“Rubbish!” I thought. But thinking about it I guess he was talking about connecting – not networking. A connection is merely  a link between two points and can be a perfectly valid way to seek business. You identify your market and then organise, or seek, a gathering of your potential customers or introducers. Get it right, do a good job and it could generate business. If you find that there is absolutely no connection then certainly move on. But why limit yourself to just a few (or four) connections.

Networking is quite different; it is not just a connection between two points but links between many, many points. When you are networking you have to recognise that your job is not to try to sell your product or service, rather to sell yourself. It isn’t just about the people in the room, it’s also about all the people that they know and, indeed, all the people known to you. That means that given everyone has roughly 250 acquaintances then anyone you’d like to meet is only five contacts away.
A Network

A Network

Only after a period of time (i.e. more than two meetings) do you start to develop deep relationships with people who you like as you get to know them better. Once you have established a good level trust others become confident in you and thus more likely to introduce you to the folk in their network. And, of course, you become actively excited to seek opportunities for them. This inevitably takes longer to develop but instead of a one-off sale from a connection (if you are lucky), you’ll find yourself involved with a network of friends and referrers that will deliver business, yes, but also information and support for years to come.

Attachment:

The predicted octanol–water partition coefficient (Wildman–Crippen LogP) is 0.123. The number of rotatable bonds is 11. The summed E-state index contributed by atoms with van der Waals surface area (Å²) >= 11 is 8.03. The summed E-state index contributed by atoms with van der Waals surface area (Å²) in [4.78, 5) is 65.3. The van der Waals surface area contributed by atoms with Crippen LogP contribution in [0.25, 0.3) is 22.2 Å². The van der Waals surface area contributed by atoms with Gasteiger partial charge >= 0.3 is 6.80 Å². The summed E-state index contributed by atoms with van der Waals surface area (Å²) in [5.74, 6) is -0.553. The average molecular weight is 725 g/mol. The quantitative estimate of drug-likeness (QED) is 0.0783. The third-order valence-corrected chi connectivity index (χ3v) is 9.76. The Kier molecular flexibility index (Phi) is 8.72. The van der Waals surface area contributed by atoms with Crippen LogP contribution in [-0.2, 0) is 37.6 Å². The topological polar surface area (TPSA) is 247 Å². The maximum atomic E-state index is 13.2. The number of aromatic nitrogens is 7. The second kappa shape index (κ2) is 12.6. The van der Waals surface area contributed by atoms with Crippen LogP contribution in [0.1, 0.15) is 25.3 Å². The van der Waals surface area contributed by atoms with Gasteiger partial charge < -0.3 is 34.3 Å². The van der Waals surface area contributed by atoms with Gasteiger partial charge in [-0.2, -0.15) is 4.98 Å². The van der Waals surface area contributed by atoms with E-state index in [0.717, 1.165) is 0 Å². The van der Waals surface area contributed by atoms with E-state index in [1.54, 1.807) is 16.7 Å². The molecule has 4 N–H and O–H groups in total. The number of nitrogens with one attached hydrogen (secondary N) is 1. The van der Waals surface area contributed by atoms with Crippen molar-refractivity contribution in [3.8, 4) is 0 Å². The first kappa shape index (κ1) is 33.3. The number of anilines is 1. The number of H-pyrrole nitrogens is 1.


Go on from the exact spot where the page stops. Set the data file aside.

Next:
And then we come to the other thing that got my goat about this ‘guru’s’ talk – he said, “Networking is about one thing and one thing only… Business.” Really?

What I do know is, that like many people, if I meet someone who focusses purely on pitching their product or service I metaphorically “run a mile” (I could just about manage it literally but it would be terribly inconvenient.)

Had I been training that room of fledgling networkers I’d have said completely the opposite. That networking is NOT just about business. It’s NOT about selling or badgering people about your business nor is it about putting people on the spot. If you do that then please don’t come back for a third meeting – you’ll not be welcome  – you’ll need to find somewhere else to go!

People buy from people that they know, like and trust, so that’s the primary objective of networking, surely, getting people to the stage where they know you, like you and trust you. Once you have established relationships and given of yourself then a whole new world opens up: you find new suppliers, you meet new friends, you get free advice, you get market intelligence, you get useful information, you gain support, encouragement, feedback for your ideas, solutions to your problems, the list goes on.


There, I’ve got that off my chest.